Do you ever get the feeling that life is happening to you? You get a phone call; your boss needs you to work late. You try to record your favorite TV Show; it doesn’t record properly, and you miss the season finale. You want to go for a walk with an old friend, but the day comes and you’re feeling too sick to go out. All of it seems unfair, and it all feels totally out of your control; it has a way of making you feel powerless.

This happens to everyone, so if you’ve had these experiences, don’t worry; you’re not alone. What you do need to know about though, is locus of control. Another way of describing the term is location of control; is your sense of control inside yourself, or outside yourself? That is to say, on a day to day basis, do you feel like what’s most impactful are your own decisions, or decisions you can’t control? The more you feel like your actions affect the outcome of your life, the more positive your outlook tends to be.

Let’s look at the examples in the first paragraph again; your boss called you to work late. You might feel like that’s happening to you, but remember: you could choose not to go to work, to turn your boss down. You could choose to quit on the spot, if you wanted to! Though you were called in, you still have control. Your TV show doesn’t record properly; you could get ask if a friend has a copy, or you could find the show online, or you could get a new TV recorder, or find out what went wrong with the old one; you still have a good degree of power. You’re too sick to go out with a friend, but you can call and see if they want to go out on another day, or if they want to just come over and chat instead; you can still make decisions.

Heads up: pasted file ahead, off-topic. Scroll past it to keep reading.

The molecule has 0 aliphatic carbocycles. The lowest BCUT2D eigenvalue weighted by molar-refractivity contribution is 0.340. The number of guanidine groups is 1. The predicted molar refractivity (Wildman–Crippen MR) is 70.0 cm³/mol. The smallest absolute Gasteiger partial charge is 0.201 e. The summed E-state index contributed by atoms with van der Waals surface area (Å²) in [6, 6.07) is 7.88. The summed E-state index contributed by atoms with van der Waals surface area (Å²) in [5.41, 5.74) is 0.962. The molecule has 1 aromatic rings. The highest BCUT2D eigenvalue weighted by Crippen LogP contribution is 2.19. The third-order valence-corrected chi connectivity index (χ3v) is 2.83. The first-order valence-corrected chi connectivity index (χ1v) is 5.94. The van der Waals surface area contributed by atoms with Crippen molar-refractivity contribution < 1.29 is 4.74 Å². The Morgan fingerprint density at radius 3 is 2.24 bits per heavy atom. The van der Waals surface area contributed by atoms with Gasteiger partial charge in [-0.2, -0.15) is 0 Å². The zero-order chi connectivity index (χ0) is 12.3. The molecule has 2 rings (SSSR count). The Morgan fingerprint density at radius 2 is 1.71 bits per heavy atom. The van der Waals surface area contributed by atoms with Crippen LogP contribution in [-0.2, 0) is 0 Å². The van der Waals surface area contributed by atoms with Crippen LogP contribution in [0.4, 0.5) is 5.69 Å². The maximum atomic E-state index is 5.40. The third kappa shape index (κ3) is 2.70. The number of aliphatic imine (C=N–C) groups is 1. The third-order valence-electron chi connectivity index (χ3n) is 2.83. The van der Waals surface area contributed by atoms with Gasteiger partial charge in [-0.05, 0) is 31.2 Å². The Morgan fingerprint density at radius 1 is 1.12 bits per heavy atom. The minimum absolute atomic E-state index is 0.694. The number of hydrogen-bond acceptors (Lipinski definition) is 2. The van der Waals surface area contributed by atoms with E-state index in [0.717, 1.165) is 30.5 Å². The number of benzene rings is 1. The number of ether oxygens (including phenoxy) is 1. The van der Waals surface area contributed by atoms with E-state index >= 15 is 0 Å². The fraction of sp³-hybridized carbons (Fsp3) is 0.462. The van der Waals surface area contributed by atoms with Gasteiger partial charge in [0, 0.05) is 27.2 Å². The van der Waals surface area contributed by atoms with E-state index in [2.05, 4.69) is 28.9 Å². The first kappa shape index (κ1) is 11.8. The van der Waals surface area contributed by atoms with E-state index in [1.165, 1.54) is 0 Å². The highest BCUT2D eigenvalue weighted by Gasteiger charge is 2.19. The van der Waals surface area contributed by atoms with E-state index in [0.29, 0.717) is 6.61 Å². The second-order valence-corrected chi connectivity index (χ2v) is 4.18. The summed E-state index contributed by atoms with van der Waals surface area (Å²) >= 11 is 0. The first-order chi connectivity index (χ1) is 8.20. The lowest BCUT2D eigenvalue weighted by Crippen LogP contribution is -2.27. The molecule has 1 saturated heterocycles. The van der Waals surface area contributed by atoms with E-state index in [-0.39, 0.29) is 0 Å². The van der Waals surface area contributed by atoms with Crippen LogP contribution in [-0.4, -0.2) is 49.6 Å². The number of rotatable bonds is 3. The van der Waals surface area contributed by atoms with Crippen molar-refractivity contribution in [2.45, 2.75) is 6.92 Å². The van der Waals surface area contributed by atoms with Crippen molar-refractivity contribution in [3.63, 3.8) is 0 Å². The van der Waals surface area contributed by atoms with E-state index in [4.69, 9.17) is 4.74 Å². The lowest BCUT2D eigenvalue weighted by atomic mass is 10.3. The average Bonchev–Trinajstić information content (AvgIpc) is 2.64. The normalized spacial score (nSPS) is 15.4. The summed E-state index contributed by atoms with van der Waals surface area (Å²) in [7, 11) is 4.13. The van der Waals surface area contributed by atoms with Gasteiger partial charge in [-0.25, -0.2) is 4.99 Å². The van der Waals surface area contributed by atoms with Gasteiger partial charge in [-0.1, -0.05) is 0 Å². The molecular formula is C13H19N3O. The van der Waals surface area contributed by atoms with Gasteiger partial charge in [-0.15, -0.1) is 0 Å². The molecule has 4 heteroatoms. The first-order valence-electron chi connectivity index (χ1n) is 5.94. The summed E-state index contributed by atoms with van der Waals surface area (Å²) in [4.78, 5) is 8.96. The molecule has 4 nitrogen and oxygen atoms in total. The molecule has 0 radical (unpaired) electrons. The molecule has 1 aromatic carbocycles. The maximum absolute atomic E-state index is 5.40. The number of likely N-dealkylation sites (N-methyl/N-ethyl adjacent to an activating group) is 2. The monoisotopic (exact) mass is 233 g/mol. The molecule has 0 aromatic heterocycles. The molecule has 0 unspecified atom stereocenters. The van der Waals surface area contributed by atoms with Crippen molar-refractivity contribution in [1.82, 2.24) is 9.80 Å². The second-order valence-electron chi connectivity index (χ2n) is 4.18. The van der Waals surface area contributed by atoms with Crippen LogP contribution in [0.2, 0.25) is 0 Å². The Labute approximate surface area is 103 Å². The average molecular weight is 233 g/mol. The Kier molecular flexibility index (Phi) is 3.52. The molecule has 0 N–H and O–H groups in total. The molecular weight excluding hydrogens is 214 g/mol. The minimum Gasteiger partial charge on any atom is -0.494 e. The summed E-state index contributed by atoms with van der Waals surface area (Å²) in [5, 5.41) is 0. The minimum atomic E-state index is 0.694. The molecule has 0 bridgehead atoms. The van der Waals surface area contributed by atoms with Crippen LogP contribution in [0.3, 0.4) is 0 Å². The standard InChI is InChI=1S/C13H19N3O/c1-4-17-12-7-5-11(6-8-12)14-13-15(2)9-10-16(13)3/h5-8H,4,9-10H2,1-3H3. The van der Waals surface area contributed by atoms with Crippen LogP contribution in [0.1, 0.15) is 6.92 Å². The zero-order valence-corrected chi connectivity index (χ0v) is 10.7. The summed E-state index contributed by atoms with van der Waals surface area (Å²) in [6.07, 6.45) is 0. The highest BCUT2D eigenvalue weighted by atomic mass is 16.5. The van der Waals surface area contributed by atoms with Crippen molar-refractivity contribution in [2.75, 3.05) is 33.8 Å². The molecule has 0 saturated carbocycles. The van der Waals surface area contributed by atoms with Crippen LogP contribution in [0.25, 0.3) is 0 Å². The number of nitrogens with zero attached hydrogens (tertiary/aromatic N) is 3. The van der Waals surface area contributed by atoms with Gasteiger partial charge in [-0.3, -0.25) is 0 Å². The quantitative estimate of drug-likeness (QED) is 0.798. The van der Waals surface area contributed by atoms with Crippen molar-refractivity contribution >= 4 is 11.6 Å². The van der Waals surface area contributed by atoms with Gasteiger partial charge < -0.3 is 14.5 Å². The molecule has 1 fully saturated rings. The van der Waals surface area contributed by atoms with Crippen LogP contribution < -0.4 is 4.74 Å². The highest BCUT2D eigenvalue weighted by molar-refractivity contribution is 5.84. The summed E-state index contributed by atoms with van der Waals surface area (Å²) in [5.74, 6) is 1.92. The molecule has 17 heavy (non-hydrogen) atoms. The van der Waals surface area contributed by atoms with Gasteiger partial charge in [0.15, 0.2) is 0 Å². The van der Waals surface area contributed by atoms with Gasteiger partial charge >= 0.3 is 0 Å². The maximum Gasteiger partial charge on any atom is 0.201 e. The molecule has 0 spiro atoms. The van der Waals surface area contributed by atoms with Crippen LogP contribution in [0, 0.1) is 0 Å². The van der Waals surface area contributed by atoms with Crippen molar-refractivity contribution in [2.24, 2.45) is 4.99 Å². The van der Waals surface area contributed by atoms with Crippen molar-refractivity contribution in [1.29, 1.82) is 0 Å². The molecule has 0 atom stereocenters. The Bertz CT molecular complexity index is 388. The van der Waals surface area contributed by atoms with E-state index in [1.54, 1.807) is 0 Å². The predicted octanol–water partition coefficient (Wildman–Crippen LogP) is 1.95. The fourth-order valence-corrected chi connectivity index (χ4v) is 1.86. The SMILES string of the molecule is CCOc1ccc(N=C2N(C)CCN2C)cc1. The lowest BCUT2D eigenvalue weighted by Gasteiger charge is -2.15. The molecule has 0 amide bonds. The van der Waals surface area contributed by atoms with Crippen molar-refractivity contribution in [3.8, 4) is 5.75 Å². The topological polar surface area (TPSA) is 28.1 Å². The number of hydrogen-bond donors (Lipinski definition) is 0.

Locus of control is important for seniors and caregivers, because if either feel like they don’t have it, it can have devastating impacts on their mental health. In fact, everyone reading this article should remember that feeling like you’re in control of your life is good for your health. For caregivers, it’s recommended you ground your reasoning for giving care in positivity; you don’t care because you have to, but because you want to. In the same vein, seniors who are facing changes in their physical and mental capabilities should remind themselves of what they can control, and take an active role in their own lives.

That’s one of the reasons the Government of Manitoba sponsors self managed home care; by continuing to live at home and determining what level of care is provided, both caregivers and seniors gain more agency. With agency comes a feeling of control, and that feeling of control brings ease and peace. While you can’t ever control everything, recognizing what you can control can bring you happiness.

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